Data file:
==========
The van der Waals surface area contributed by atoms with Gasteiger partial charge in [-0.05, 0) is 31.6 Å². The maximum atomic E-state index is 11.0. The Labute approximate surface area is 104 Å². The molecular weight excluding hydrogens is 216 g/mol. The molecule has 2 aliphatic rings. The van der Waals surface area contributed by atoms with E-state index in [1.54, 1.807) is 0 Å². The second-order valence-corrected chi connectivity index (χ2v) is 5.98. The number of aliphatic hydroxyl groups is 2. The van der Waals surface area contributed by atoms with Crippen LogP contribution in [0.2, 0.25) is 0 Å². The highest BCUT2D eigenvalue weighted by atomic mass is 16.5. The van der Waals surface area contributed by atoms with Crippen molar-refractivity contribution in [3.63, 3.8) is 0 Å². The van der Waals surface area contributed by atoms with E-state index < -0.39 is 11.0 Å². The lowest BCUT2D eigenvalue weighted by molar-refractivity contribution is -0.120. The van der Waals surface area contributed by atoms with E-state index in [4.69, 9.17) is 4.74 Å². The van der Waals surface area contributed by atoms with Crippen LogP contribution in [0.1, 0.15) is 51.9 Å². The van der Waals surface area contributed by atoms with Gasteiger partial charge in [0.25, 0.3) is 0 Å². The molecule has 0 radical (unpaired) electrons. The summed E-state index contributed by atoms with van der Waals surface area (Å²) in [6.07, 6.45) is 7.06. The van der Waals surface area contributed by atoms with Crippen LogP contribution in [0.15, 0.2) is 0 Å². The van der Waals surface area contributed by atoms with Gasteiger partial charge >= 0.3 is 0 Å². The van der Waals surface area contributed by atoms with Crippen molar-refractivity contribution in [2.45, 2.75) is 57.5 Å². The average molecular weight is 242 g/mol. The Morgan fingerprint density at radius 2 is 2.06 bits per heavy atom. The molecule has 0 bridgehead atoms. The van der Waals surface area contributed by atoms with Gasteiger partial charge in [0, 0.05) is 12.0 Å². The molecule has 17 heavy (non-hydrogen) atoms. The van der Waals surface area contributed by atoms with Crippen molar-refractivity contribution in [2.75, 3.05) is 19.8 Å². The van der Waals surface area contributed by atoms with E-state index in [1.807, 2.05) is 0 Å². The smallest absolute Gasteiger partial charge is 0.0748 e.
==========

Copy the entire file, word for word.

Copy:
The van der Waals surface area contributed by atoms with Gasteiger partial charge in [-0.05, 0) is 31.6 Å². The maximum atomic E-state index is 11.0. The Labute approximate surface area is 104 Å². The molecular weight excluding hydrogens is 216 g/mol. The molecule has 2 aliphatic rings. The van der Waals surface area contributed by atoms with E-state index in [1.54, 1.807) is 0 Å². The second-order valence-corrected chi connectivity index (χ2v) is 5.98. The number of aliphatic hydroxyl groups is 2. The van der Waals surface area contributed by atoms with Crippen LogP contribution in [0.2, 0.25) is 0 Å². The highest BCUT2D eigenvalue weighted by atomic mass is 16.5. The van der Waals surface area contributed by atoms with Crippen molar-refractivity contribution in [3.63, 3.8) is 0 Å². The van der Waals surface area contributed by atoms with E-state index < -0.39 is 11.0 Å². The lowest BCUT2D eigenvalue weighted by molar-refractivity contribution is -0.120. The van der Waals surface area contributed by atoms with E-state index in [4.69, 9.17) is 4.74 Å². The van der Waals surface area contributed by atoms with Crippen LogP contribution in [0.1, 0.15) is 51.9 Å². The van der Waals surface area contributed by atoms with Gasteiger partial charge in [0.25, 0.3) is 0 Å². The molecule has 0 radical (unpaired) electrons. The summed E-state index contributed by atoms with van der Waals surface area (Å²) in [6.07, 6.45) is 7.06. The van der Waals surface area contributed by atoms with Crippen LogP contribution in [0.15, 0.2) is 0 Å². The van der Waals surface area contributed by atoms with Gasteiger partial charge >= 0.3 is 0 Å². The van der Waals surface area contributed by atoms with Crippen molar-refractivity contribution in [2.45, 2.75) is 57.5 Å². The average molecular weight is 242 g/mol. The Morgan fingerprint density at radius 2 is 2.06 bits per heavy atom. The molecule has 0 bridgehead atoms. The van der Waals surface area contributed by atoms with Gasteiger partial charge in [0, 0.05) is 12.0 Å². The molecule has 17 heavy (non-hydrogen) atoms. The van der Waals surface area contributed by atoms with Crippen molar-refractivity contribution in [2.75, 3.05) is 19.8 Å². The van der Waals surface area contributed by atoms with E-state index in [1.807, 2.05) is 0 Å². The smallest absolute Gasteiger partial charge is 0.0748 e.